Review and Perspectives

Virchows Archiv

, Volume 460, Issue 1, pp 3-8

First online:

Personalized cancer medicine and the future of pathology

  • H. MochAffiliated withInstitute of Surgical Pathology, University Hospital Zurich Email author 
  • , P. R. BlankAffiliated withInstitute of Social and Preventive Medicine, University of Zurich
  • , M. DietelAffiliated withInstitute of Pathology, University Hospital Charité
  • , G. ElmbergerAffiliated withDepartment of Pathology, Karolinska University Hospital
  • , K. M. KerrAffiliated withDepartment of Pathology, Aberdeen Royal Infirmary & Aberdeen University Medical School
  • , J. PalaciosAffiliated withDepartment of Pathology, Hospital Universitario Virgen del Rocío/Instituto de Investigacions Biomédicas (IBIS) Sevilla
  • , F. Penault-LlorcaAffiliated withDepartment of Pathology, Centre Jean Perrin et Université d’Auvergne
  • , G. RossiAffiliated withSection of Pathologic Anatomy, Azienda Policlinico di Modena
  • , T. D. SzucsAffiliated withEuropean Center of Pharmaceutical Medicine, University of Basel

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In February 2011, a group of pathologists from different departments in Europe met in Zurich, Switzerland, to discuss opportunities and challenges for pathology in the era of personalized medicine. The major topics of the meeting were assessment of the role of pathology in personalized medicine, its future profile among other biomedical disciplines with an interest in personalized medicine as well as the evolution of companion diagnostics. The relevance of novel technologies for genome analysis in clinical practice was discussed. The participants recognize that there should be more initiatives taken by the pathology community in companion diagnostics and in the emerging field of next-generation sequencing and whole genome analysis. The common view of the participants was that the pathology community has to be mobilized for stronger engagement in the future of personalized medicine. Pathologists should be aware of the challenges and the analytical opportunities of the new technologies. Challenges of clinical trial design as well as insurance and reimbursement questions were addressed. The pathology community has the responsibility to lead medical colleagues into embracing this new area of genomic medicine. Without this effort, the discipline of pathology risks losing its key position in molecular tissue diagnostics.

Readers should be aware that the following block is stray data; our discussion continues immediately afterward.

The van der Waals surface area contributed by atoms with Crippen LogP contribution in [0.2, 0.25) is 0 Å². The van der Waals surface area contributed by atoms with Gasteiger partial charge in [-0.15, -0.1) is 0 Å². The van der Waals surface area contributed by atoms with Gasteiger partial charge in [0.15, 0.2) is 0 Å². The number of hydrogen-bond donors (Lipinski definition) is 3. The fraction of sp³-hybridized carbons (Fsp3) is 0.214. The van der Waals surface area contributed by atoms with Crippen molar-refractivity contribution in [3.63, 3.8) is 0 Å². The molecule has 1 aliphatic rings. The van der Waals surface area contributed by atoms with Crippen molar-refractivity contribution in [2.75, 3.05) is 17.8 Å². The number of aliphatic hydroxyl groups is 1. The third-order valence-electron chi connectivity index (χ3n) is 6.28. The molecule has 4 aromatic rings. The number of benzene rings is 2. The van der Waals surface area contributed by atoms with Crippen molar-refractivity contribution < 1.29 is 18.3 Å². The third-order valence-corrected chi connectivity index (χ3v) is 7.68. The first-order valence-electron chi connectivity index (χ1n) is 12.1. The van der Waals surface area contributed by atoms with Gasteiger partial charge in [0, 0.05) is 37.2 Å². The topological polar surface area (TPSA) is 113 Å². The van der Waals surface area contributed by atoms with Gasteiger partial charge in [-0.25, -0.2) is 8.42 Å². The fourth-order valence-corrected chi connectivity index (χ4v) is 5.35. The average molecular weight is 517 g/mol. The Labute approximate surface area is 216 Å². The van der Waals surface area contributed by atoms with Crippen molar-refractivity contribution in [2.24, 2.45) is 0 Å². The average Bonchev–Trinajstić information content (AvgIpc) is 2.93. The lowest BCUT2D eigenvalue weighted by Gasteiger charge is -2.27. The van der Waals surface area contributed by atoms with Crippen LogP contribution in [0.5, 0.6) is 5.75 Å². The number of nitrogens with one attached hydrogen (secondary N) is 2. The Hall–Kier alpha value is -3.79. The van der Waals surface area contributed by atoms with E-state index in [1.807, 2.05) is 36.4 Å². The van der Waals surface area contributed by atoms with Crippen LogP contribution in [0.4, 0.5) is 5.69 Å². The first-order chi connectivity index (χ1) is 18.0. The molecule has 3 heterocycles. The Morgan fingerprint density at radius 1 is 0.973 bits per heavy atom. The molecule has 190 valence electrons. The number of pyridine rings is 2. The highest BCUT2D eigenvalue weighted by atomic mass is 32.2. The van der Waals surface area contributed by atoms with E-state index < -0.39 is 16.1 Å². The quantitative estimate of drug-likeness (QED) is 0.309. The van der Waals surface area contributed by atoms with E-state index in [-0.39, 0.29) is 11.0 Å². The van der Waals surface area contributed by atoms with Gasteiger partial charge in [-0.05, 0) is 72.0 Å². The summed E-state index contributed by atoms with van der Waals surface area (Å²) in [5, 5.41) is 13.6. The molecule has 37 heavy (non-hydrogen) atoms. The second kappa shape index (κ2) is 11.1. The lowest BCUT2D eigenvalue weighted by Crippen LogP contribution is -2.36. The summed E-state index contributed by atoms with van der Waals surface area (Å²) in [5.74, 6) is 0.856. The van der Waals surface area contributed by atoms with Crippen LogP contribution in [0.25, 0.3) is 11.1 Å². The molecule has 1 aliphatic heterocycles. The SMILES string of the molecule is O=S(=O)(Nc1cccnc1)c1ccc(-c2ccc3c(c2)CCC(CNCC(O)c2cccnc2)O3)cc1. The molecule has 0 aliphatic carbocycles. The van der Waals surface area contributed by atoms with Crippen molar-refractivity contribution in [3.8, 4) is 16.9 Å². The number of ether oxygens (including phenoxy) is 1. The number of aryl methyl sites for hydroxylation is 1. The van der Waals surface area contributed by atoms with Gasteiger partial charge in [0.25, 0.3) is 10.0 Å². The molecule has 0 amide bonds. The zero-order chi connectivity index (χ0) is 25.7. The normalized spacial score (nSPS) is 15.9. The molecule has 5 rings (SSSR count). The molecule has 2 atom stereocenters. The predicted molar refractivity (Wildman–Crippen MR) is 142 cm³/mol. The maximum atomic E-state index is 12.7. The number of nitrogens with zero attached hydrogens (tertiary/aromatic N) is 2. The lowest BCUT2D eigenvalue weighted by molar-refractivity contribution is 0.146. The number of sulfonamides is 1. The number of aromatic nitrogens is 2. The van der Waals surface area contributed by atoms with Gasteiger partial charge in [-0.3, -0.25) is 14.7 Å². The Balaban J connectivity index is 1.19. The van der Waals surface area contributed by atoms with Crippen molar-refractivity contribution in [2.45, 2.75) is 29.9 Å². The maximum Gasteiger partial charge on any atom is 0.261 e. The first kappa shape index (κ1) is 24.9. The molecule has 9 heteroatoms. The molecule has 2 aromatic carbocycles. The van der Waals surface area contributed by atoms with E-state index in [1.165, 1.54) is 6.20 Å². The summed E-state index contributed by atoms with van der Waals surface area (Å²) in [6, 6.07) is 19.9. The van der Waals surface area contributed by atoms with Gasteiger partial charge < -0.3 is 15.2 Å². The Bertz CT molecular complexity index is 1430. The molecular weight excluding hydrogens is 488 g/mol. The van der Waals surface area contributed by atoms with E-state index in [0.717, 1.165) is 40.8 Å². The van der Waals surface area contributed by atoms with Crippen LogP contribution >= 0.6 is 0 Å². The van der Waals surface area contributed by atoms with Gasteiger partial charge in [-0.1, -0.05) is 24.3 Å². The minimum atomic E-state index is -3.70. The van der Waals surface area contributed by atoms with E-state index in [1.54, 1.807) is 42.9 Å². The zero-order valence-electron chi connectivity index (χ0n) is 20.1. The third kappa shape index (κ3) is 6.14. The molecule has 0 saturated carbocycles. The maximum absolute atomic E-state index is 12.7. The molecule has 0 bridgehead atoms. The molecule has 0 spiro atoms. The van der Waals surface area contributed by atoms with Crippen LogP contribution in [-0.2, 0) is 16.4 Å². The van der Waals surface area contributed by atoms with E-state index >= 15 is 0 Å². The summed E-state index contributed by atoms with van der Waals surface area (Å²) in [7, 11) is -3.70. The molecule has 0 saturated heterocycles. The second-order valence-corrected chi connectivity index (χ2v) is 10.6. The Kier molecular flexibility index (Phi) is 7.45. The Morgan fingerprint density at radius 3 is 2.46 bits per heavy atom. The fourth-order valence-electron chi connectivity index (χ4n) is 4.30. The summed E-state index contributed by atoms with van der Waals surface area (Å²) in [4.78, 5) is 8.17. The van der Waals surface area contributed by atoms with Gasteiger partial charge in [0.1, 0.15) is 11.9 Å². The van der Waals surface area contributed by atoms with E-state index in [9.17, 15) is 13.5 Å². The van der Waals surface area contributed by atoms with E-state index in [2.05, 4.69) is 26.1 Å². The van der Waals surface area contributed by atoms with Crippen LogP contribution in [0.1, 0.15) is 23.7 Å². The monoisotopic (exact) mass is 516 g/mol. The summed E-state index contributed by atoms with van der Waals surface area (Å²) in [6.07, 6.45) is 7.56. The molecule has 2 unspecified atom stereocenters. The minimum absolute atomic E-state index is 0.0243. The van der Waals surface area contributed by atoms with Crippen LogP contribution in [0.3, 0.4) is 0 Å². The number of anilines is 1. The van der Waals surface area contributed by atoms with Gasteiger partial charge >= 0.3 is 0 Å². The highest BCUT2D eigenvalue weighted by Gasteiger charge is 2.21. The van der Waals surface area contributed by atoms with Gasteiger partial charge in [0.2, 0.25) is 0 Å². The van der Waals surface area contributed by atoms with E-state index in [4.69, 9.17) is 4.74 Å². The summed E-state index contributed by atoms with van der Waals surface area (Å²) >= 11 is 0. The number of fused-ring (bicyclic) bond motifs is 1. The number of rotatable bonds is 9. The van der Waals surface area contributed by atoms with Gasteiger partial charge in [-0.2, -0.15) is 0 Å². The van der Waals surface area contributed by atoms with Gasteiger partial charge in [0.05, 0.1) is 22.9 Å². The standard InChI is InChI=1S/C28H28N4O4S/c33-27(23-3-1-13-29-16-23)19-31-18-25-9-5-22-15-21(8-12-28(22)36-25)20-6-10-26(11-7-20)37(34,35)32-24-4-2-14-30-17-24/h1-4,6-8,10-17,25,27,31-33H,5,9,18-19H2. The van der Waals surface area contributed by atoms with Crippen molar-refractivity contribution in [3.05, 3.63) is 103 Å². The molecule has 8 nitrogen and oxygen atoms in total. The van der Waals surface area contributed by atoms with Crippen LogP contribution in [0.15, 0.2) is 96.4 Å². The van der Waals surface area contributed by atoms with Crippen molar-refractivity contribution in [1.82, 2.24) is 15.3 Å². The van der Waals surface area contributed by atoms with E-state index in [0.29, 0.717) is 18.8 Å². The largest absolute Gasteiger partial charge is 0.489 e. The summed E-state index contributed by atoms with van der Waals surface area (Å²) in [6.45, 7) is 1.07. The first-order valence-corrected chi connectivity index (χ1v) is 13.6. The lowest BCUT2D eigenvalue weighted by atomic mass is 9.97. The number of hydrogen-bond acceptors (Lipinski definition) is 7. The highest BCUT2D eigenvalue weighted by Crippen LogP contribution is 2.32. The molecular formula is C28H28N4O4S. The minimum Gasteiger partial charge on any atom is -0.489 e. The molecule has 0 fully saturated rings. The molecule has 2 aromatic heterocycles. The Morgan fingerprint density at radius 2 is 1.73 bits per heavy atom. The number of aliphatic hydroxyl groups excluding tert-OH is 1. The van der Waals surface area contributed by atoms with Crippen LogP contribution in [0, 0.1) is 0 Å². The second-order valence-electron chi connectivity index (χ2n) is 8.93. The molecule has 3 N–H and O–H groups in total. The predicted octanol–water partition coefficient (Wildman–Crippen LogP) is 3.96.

Translational research Next-generation sequencing Whole genome analysis Molecular pathology